Wormhole Labs is advising and building metaverse platforms for a number of clients across different sectors. Ranta believes that once a business has figured out its use case in this way, the metaverse is relevant to almost every business’s future because a digital identity has become just as important as a physical identity. “If you ask Generation Z If they would rather break their arm or lose their Instagram account, I think most of them would rather break their arm,” says Ranta.
Most early development, and indeed commercial success, of metaverse products has been focused on consumers through gaming and social media, but the enterprise market will carry the baton in the next three years as development of the metaverse begins to shape the future of work, according to GlobalData thematic research. A more general shift post-Covid towards hybrid working will drive this corporate development of the metaverse as a tool for enabling a more online workspace.
Rather than companies building their own metaverse platforms, a market in metaverse-as-a service is likely to emerge, says GlobalData principal analyst Rupantar Guha. Although metaverse-as-a-service is still in development, Guha believes it will be predominantly a subscription service for companies to run conferences, events, employee engagement, promotional activities and much more.
For consumer-facing businesses, revenue models will be largely based on in-app purchases while making access to platforms free, says Guha. Online gaming giant Activation Blizzard reported that 61% of the company’s 2021 revenue came from in-app purchases, demonstrating this monetisation model’s viability.
“There is further opportunity to monetise by converting these in-app purchases of virtual items into non-fungible tokens (NFTs)Guha says. Metaverse microtransactions will be part of a company’s Web3 strategy, which will include the commerce of digital goods and NFTs. From there an economic ecosystem of NFTs, virtual goods and real estate will emerge – blending the real-world and metaverse-based economy.
Advertising revenue is another way of monetising the metaverse and retailers are already aware of the huge opportunity. The involvement of large consumer brands such as Nike, Wendy’s and Hyundai has seen several major advertising agencies, including WPP, Publicis, Wunderman Thomson and Havas, move into the space. In fact, in June 2022, Publicis announced the appointment of an avatar named Leon as its chief metaverse officer. Gaming giant and Fortnite creator Epic Games has also partnered with agency WPP to train advertising specialists on creating custom brand experiences in Fortnite, as well as on how to use developing its Unreal Engine for metaverse content.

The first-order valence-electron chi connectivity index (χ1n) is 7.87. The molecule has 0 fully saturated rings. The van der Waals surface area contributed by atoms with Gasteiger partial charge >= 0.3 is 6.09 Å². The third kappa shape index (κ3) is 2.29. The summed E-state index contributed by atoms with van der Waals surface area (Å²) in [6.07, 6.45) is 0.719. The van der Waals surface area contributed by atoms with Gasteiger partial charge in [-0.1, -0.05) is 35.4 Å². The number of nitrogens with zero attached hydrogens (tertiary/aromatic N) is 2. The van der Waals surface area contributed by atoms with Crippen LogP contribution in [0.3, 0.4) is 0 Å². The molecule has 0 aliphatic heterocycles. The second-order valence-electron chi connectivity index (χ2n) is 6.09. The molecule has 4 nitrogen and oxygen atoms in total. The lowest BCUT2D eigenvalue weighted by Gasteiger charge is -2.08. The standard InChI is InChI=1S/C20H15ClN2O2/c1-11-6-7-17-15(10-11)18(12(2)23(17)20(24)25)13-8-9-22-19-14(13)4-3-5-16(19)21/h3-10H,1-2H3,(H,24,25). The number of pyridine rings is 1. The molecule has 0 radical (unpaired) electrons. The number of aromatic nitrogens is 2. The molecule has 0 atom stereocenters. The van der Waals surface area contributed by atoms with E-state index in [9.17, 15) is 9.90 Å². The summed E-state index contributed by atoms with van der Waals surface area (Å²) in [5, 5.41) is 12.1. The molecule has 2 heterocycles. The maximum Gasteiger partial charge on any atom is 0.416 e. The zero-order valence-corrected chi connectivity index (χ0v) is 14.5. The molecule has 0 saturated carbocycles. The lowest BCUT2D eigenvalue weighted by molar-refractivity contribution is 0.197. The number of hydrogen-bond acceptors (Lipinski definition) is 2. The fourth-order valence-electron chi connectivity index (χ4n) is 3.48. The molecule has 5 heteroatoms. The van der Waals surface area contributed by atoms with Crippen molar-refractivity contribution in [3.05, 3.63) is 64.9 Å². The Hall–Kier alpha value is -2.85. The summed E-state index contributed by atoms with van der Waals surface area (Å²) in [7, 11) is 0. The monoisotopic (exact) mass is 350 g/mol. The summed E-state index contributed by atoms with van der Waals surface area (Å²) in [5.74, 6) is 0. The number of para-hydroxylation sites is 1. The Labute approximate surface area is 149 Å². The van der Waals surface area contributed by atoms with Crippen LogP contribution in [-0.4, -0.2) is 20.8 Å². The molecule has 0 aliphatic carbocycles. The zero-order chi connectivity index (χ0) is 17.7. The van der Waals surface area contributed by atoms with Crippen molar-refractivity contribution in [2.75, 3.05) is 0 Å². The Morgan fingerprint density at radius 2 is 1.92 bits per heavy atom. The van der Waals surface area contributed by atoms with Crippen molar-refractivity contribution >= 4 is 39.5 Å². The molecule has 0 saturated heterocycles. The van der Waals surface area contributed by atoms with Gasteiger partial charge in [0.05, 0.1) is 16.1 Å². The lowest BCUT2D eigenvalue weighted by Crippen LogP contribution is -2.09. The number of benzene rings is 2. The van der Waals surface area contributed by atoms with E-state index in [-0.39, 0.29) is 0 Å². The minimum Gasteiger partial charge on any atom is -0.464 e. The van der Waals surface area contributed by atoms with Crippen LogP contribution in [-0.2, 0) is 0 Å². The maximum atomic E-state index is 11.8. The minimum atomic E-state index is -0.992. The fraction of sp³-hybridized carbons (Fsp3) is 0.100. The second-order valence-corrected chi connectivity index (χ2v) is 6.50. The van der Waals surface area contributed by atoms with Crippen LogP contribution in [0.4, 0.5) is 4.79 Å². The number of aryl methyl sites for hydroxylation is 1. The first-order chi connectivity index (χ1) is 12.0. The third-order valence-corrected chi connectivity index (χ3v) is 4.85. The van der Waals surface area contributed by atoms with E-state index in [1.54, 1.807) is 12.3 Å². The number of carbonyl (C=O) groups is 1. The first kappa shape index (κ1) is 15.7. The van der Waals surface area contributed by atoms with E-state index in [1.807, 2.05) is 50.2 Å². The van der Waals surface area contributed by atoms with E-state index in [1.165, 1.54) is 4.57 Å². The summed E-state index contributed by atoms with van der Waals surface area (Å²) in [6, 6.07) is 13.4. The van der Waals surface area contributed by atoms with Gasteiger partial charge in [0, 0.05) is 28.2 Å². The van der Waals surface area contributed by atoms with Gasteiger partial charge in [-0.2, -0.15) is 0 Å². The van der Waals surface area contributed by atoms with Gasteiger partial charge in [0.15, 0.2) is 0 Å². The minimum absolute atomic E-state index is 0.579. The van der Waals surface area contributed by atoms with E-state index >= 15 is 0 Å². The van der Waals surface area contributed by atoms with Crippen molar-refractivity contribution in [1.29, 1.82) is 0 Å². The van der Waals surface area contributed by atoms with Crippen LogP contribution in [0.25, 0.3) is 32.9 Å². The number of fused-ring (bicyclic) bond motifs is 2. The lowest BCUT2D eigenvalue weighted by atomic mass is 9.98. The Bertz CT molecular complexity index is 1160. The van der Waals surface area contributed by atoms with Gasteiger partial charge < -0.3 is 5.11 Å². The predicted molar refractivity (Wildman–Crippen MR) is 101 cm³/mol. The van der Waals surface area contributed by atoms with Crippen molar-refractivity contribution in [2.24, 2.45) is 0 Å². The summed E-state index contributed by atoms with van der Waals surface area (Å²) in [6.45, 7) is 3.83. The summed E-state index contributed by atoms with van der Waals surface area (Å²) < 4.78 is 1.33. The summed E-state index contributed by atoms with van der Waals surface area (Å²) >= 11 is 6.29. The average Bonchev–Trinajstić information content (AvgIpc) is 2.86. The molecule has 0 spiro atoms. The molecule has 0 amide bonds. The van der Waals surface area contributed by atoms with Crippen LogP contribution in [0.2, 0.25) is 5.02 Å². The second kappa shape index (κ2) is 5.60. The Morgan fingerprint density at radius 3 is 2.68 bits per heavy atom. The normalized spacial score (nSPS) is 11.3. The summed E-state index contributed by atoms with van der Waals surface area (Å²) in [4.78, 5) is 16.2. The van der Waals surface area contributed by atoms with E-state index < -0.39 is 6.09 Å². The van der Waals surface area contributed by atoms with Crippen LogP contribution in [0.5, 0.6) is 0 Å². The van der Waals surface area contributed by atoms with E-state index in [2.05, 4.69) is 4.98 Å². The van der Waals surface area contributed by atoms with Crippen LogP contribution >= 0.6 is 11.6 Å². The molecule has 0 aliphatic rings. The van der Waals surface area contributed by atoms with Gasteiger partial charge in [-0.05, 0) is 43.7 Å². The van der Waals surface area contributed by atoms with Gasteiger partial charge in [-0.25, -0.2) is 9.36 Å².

In terms of sectors, while consumer-facing businesses such as gaming and retail are investing heavily and already have use cases, Guha believes, and manufacturing as a whole, will be big beneficiaries of the metaverse. Software and chip giant Nvidia’s metaverse platform Omniverse uses digital twin technology that is being used by BMW, PepsiCo and Amazon to improve efficiency in factories and warehouses.
“Omniverse can help customise products and services, upgrade machinery and test processes,” says Guha.
While not directly monetising the metaverse, automotive companies can use a metaverse platform as an extension of their production line to test and refine manufacturing processes in the virtual world, ultimately cutting costs.
In addition to the non-monetisation business benefits, the metaverse has a strong PR component for companies, according to Sugarman. Just like the Twitter or Tik Toks of today, some will use future metaverse platforms to provide a channel for more experiential promotional activities. Metaverse Fashion Week, hosted on metaverse platform Decentraland in March 2022, had 70 different brands participating in an event where the usership spent significantly more time than they would on a traditional ecommerce site in different virtual buildings, looking at the wearables and other fashion items. “There wasn’t a huge amount of commerce that occurred during that week, it was more PR and brand exposure,” says Sugarman.